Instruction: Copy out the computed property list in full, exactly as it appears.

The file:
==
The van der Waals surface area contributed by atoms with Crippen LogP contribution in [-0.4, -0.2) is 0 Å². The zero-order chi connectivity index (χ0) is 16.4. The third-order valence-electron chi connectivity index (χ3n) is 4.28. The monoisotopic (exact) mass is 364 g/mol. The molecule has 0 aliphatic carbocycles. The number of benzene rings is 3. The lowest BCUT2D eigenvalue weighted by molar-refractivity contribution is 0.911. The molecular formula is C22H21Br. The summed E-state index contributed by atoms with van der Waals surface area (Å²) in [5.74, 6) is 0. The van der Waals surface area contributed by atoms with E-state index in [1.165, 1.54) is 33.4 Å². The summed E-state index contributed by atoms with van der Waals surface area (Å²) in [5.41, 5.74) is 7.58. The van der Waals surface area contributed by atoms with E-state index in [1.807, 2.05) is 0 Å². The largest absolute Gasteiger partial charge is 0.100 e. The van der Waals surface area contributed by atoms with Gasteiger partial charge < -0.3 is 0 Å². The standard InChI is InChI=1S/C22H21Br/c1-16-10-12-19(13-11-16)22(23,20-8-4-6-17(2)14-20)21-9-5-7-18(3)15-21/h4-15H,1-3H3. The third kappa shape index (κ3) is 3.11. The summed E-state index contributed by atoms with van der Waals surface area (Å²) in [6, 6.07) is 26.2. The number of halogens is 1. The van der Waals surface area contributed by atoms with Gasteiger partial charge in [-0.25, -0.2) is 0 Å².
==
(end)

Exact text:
The van der Waals surface area contributed by atoms with Crippen LogP contribution in [-0.4, -0.2) is 0 Å². The zero-order chi connectivity index (χ0) is 16.4. The third-order valence-electron chi connectivity index (χ3n) is 4.28. The monoisotopic (exact) mass is 364 g/mol. The molecule has 0 aliphatic carbocycles. The number of benzene rings is 3. The lowest BCUT2D eigenvalue weighted by molar-refractivity contribution is 0.911. The molecular formula is C22H21Br. The summed E-state index contributed by atoms with van der Waals surface area (Å²) in [5.74, 6) is 0. The van der Waals surface area contributed by atoms with E-state index in [1.165, 1.54) is 33.4 Å². The summed E-state index contributed by atoms with van der Waals surface area (Å²) in [5.41, 5.74) is 7.58. The van der Waals surface area contributed by atoms with E-state index in [1.807, 2.05) is 0 Å². The largest absolute Gasteiger partial charge is 0.100 e. The van der Waals surface area contributed by atoms with Gasteiger partial charge < -0.3 is 0 Å². The standard InChI is InChI=1S/C22H21Br/c1-16-10-12-19(13-11-16)22(23,20-8-4-6-17(2)14-20)21-9-5-7-18(3)15-21/h4-15H,1-3H3. The third kappa shape index (κ3) is 3.11. The summed E-state index contributed by atoms with van der Waals surface area (Å²) in [6, 6.07) is 26.2. The number of halogens is 1. The van der Waals surface area contributed by atoms with Gasteiger partial charge in [-0.25, -0.2) is 0 Å².